Name: Limnoscelis ‭(‬marsh footed‭)‬.
Phonetic: Lim-no-sel-iss.
Named By: S.‭ ‬W.‭ ‬Williston‭ ‬-‭ ‬1911.
Classification: Chordata,‭ ‬Amphibia,‭ ‬Reptiliomorpha,‭ ‬Diadectomorpha,‭ ‬Limnoscelidae.
Species: L.‭ ‬paludis‭ (‬type‭)‬,‭ ‬L.‭ ‬dynatis.
Diet: Carnivore.
Size: Up to‭ ‬1.5‭ ‬meters long.
Known locations: USA,‭ ‬New Mexico‭ ‬-‭ ‬Cutler Formation.
Time period: Early Permian.
Fossil representation: Almost complete individuals.

       Limnoscelis is a genus of diadectomorph that lived in North America during the early Permian period.‭ ‬Diadectomorphs‭ (‬there name taken from the genus Diadectes‭) ‬are often identified as being herbivorous,‭ ‬though Limnoscelis seems to be an exception to this with the dentition and body form of a primitive predator.‭ ‬Limnoscelis however was not a pursuit predator as the ankle bones of the feet were fused.‭ ‬This meant that the movement range of the legs was limited,‭ ‬restricting fast and agile movement,‭ ‬but it also means they were also very strong,‭ ‬meaning that Limnoscelis would have been better at holding on to larger slow moving prey.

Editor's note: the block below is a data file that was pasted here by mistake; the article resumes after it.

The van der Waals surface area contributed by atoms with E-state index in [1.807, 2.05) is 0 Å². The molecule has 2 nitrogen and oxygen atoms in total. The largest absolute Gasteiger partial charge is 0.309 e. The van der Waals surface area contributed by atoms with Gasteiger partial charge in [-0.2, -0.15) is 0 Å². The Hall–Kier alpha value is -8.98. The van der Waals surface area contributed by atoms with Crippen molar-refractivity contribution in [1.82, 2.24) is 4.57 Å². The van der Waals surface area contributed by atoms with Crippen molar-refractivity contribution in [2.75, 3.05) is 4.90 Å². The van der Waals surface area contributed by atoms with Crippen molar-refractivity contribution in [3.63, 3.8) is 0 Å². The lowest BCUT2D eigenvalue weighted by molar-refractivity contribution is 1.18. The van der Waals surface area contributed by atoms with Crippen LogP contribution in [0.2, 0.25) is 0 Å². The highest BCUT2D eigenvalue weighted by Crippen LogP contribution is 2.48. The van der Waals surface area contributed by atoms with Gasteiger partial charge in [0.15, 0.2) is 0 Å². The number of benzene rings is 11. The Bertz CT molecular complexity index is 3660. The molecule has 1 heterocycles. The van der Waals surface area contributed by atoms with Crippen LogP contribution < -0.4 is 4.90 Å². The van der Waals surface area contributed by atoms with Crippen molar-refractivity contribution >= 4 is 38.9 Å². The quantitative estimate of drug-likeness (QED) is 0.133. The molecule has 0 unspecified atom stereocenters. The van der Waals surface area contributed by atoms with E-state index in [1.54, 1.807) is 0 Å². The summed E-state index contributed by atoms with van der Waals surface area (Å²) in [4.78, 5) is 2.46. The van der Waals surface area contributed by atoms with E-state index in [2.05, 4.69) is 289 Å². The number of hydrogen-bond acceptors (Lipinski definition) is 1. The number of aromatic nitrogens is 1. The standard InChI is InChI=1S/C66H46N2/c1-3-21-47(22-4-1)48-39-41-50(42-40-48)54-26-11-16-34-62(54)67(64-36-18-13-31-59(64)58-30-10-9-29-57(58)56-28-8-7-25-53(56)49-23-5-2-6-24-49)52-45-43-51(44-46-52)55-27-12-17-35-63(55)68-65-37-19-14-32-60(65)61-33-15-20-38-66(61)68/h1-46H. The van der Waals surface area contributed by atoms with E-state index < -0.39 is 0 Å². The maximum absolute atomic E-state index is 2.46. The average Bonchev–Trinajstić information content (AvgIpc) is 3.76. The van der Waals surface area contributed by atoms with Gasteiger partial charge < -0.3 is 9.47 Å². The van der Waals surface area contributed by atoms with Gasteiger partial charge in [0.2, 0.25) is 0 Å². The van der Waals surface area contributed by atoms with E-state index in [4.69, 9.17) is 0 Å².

Further reading
-‭ ‬A new family of reptiles from the Permian of New Mexico.‭ ‬-‭ ‬The American Journal of Science,‭ ‬series‭ ‬4‭ ‬33:378-398.‭ ‬-‭ ‬S.‭ ‬W.‭ ‬Williston‭ ‬-‭ ‬1911.
- Restoration of Limnoscelis, a Cotylosaur Reptile from New Mexico. - The American Journal of Science. 4. 40 (203): 457–468. - S. W. Williston - 1912.
- The Primitive Reptile Limnoscelis Restudied. - The American Journal of Science. 244 (3): 149–188. A. S. Romer - 1946.
- Cranial Osteology, Functional Morphology, Systematics, and Paleoenvironment of Limnoscelis paludis Williston. - Dissertation. - M. A. Fracasso - 1983.
- A new species of Limnoscelis (Amphibia, Diadectomorpha) from the Late Pennsylvanian Sangre de Cristo Formation of Central Colorado. - Annals of Carnegie Museum. 59 (4): 303–341. - D. S. Berman & S. S. Sumida - 1990.
- Redescription of the Postcranial Skeleton of Limnoscelis paludis Williston (Diadectomorpha: Limnoscelidae) from the Upper Pennsylvanian of El Cobre Canyon, Northern New Mexico. - New Mexico Museum of Natural History and Science Bulletin. 49: 211–220. - N. K. Kennedy - 2010.


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